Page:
Canterbury Museum's gingerbread buildings display treasures and tools from the region's first people; the 19th-century city; the Antarctic; and Kiwiana's most sacred shrine, Fred & Myrtle's Pāua Shell House. The Air Force Museum, hangared at the RNZAF base at Wigram, is regarded as a world-class cultural institution.
For families, the Margaret Mahy Playground brings the stories of our most-loved children's and young adult author to life – 2ha of climbing, digging, squirting, bouncing, sliding in the Southern Hemisphere's biggest sandpit. Grown-ups can join in, because the gear is strong enough and big enough for them to be kids for a day, too.
The museum's Quake City exhibition is a must to understand the seismic events that shook the region in all too recent memory, memories from those who lived through the earthquakes and those who came to help. The International Antarctic Centre takes families through interactive experiences commemorating the city's longtime relationship with the icy continent.
Get out of town
There's way more to Canterbury than Christchurch. The region stretches from Kaikōura to Aoraki Mt Cook and the Mackenzie Country, so rent a car and head for the hills and the plains.
First port of call, Lyttelton, which has taken on a new, quirky character in the past decade. Cheap rents and live venues made international stars of local musicians like the Eastern, Delaney Davidson and Marlon Williams; other creatives have given the town an arts, crafts, music, hangout and street-food feel.
Volcano-created Banks Peninsula is one of Aotearoa's most unique landforms; never-ending hills, bays and hidden bush, walking and biking trails and some spectacular gardens. At Fishermans Bay, rugged coastal farmland has been converted into a dramatic spectrum of colour, texture, and sculptures; Ohinetahi, at Governor's Bay, is a 155-year-old formal "garden of international significance"; whimsical Giant's House at Akaroa is filled with oversized mosaic sculptures.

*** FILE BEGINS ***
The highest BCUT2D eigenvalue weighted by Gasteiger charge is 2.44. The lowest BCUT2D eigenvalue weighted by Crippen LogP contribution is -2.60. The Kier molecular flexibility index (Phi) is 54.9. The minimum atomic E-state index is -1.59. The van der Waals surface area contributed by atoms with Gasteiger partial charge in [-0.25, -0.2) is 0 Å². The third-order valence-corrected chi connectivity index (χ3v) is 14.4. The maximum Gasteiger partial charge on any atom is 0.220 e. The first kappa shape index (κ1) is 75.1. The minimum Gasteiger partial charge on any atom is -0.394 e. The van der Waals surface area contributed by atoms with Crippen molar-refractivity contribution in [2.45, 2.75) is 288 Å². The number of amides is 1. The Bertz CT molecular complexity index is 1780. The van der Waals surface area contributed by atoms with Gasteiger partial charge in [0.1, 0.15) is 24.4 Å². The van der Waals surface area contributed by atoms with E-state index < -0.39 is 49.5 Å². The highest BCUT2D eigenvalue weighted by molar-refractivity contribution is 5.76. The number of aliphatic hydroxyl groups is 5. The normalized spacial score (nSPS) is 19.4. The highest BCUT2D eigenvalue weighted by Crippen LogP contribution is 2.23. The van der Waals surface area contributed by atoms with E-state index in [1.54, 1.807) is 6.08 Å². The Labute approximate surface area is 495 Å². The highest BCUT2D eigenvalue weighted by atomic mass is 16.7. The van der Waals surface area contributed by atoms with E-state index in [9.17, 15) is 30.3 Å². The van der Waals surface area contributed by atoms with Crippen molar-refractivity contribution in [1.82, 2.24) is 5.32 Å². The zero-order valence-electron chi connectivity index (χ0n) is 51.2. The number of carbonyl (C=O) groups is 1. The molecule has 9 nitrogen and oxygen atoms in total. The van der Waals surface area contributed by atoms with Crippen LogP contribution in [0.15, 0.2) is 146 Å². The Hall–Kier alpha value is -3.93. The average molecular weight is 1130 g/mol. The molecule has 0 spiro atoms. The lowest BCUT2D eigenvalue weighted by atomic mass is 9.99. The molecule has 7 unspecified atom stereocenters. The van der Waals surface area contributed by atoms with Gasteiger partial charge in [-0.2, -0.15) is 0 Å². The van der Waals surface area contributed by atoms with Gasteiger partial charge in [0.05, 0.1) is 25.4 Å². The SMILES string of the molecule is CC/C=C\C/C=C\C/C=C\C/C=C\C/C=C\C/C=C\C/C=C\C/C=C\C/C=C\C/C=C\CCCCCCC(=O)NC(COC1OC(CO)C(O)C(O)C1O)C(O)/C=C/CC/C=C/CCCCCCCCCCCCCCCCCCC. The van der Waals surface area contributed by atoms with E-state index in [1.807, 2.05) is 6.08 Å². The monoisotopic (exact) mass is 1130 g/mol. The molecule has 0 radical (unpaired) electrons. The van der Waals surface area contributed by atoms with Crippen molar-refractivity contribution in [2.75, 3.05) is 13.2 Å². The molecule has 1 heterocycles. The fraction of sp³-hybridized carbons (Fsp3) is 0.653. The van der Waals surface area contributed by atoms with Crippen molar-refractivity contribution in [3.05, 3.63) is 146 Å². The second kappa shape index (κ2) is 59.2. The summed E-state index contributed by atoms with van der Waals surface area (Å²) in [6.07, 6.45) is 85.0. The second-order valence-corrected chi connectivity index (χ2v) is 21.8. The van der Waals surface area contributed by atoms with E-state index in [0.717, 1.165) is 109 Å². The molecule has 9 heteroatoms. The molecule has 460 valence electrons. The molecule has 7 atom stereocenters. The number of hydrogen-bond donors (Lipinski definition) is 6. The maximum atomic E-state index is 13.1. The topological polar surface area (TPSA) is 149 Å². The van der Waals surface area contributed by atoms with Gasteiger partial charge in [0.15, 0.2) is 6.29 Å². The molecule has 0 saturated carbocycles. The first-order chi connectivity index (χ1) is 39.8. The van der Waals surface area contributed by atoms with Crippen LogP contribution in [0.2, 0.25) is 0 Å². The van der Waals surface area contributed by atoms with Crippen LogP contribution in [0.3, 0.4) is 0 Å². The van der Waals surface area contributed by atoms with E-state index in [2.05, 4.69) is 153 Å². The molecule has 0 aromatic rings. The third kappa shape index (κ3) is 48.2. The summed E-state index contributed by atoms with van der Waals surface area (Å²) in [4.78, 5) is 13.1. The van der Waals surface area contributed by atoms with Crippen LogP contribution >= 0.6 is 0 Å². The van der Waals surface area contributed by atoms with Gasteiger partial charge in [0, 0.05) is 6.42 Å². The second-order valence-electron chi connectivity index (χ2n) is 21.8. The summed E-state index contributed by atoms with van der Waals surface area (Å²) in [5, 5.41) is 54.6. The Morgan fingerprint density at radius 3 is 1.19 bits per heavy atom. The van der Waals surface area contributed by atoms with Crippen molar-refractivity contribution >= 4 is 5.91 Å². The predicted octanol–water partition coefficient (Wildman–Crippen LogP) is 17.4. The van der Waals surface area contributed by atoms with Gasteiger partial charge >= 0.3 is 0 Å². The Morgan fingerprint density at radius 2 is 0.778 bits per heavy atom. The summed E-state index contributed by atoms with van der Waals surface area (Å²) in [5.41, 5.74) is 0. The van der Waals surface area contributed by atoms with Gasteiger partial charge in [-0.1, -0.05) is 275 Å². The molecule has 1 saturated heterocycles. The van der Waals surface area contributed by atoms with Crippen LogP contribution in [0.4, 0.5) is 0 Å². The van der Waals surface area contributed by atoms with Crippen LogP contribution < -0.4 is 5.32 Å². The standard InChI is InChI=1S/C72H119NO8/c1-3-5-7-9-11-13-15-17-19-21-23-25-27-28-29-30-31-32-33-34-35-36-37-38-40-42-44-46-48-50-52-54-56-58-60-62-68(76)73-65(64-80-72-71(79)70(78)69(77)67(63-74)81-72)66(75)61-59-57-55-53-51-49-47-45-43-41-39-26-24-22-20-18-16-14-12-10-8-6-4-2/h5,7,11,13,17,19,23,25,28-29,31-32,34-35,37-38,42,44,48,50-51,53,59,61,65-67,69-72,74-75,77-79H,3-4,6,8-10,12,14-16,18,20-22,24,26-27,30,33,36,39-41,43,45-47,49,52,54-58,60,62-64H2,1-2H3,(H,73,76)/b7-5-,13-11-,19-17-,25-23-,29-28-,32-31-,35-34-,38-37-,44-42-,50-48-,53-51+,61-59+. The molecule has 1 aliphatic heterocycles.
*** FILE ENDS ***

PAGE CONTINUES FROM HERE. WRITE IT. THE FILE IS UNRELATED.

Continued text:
Akaroa, an hour or so's drive from Christchurch, is Nouvelle-Zelande's only French settlement. Unfortunately for the French, they turned up just a few weeks after the tangata whenua and les Rosbifs signed Te Tiriti o Waitangi. The settlers decided to stay and the village's street names and colonial cottages remain, so you can walk Rue Lavaud munching on a baguette or dine in a bistro. Hinewai Reserve, 1270ha of regenerating native forest, is our largest private conservation estate; harbour cruises take you to see bird and marine life – Hector's dolphins, if you're lucky.
Hanmer and the north
Less than two hours' drive from Christchurch, the recuperative properties of Hanmer Springs have been known for centuries – Māori used to bathe in them as they crossed Te Waipounamu.
Surrounded by the village's many cafes, bars and restaurants, the modern complex features 22 outdoor thermal, sulphur and freshwater pools, waterslides and a spa surrounded by stunning mountains and forests. You might even find yourself sitting in hot water as it begins to snow.
More action? Boot up for a quiet amble along forest paths or a hardcore hike up Mt Isobel. There are all-weather bike tracks in and around the forest, as well as back-country tracks on gravel roads.